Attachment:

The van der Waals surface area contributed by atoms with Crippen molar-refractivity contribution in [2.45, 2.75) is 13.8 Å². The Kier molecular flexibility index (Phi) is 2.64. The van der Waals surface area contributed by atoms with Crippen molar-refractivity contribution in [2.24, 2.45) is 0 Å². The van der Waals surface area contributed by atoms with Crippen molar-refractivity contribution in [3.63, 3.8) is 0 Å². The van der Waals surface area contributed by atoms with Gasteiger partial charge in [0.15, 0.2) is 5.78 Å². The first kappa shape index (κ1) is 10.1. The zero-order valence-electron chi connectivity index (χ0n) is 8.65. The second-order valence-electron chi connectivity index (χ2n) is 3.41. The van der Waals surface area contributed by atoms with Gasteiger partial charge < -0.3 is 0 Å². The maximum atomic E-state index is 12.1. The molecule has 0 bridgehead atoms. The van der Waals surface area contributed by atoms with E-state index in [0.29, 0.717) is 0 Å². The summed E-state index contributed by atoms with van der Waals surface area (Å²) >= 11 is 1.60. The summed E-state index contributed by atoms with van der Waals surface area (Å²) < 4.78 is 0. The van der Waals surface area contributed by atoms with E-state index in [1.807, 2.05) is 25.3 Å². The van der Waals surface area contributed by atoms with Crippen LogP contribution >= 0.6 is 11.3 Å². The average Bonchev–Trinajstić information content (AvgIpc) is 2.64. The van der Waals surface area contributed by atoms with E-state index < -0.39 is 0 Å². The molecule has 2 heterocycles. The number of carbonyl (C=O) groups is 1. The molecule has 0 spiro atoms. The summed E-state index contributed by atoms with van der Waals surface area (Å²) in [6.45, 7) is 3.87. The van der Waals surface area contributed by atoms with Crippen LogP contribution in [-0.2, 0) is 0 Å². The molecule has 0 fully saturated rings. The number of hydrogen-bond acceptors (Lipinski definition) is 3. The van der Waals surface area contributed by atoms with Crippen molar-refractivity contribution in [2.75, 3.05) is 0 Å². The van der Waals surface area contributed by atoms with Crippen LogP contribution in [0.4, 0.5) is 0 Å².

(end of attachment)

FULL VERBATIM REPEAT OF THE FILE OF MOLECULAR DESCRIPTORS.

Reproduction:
The van der Waals surface area contributed by atoms with Crippen molar-refractivity contribution in [2.45, 2.75) is 13.8 Å². The Kier molecular flexibility index (Phi) is 2.64. The van der Waals surface area contributed by atoms with Crippen molar-refractivity contribution in [2.24, 2.45) is 0 Å². The van der Waals surface area contributed by atoms with Crippen molar-refractivity contribution in [3.63, 3.8) is 0 Å². The van der Waals surface area contributed by atoms with Gasteiger partial charge in [0.15, 0.2) is 5.78 Å². The first kappa shape index (κ1) is 10.1. The zero-order valence-electron chi connectivity index (χ0n) is 8.65. The second-order valence-electron chi connectivity index (χ2n) is 3.41. The van der Waals surface area contributed by atoms with Gasteiger partial charge < -0.3 is 0 Å². The maximum atomic E-state index is 12.1. The molecule has 0 bridgehead atoms. The van der Waals surface area contributed by atoms with E-state index in [0.29, 0.717) is 0 Å². The summed E-state index contributed by atoms with van der Waals surface area (Å²) >= 11 is 1.60. The summed E-state index contributed by atoms with van der Waals surface area (Å²) < 4.78 is 0. The van der Waals surface area contributed by atoms with E-state index in [1.807, 2.05) is 25.3 Å². The van der Waals surface area contributed by atoms with Crippen LogP contribution >= 0.6 is 11.3 Å². The average Bonchev–Trinajstić information content (AvgIpc) is 2.64. The van der Waals surface area contributed by atoms with E-state index < -0.39 is 0 Å². The molecule has 2 heterocycles. The number of carbonyl (C=O) groups is 1. The molecule has 0 spiro atoms. The summed E-state index contributed by atoms with van der Waals surface area (Å²) in [6.45, 7) is 3.87. The van der Waals surface area contributed by atoms with Crippen LogP contribution in [-0.2, 0) is 0 Å². The molecule has 0 fully saturated rings. The number of hydrogen-bond acceptors (Lipinski definition) is 3. The van der Waals surface area contributed by atoms with Crippen molar-refractivity contribution in [2.75, 3.05) is 0 Å². The van der Waals surface area contributed by atoms with Crippen LogP contribution in [0.4, 0.5) is 0 Å².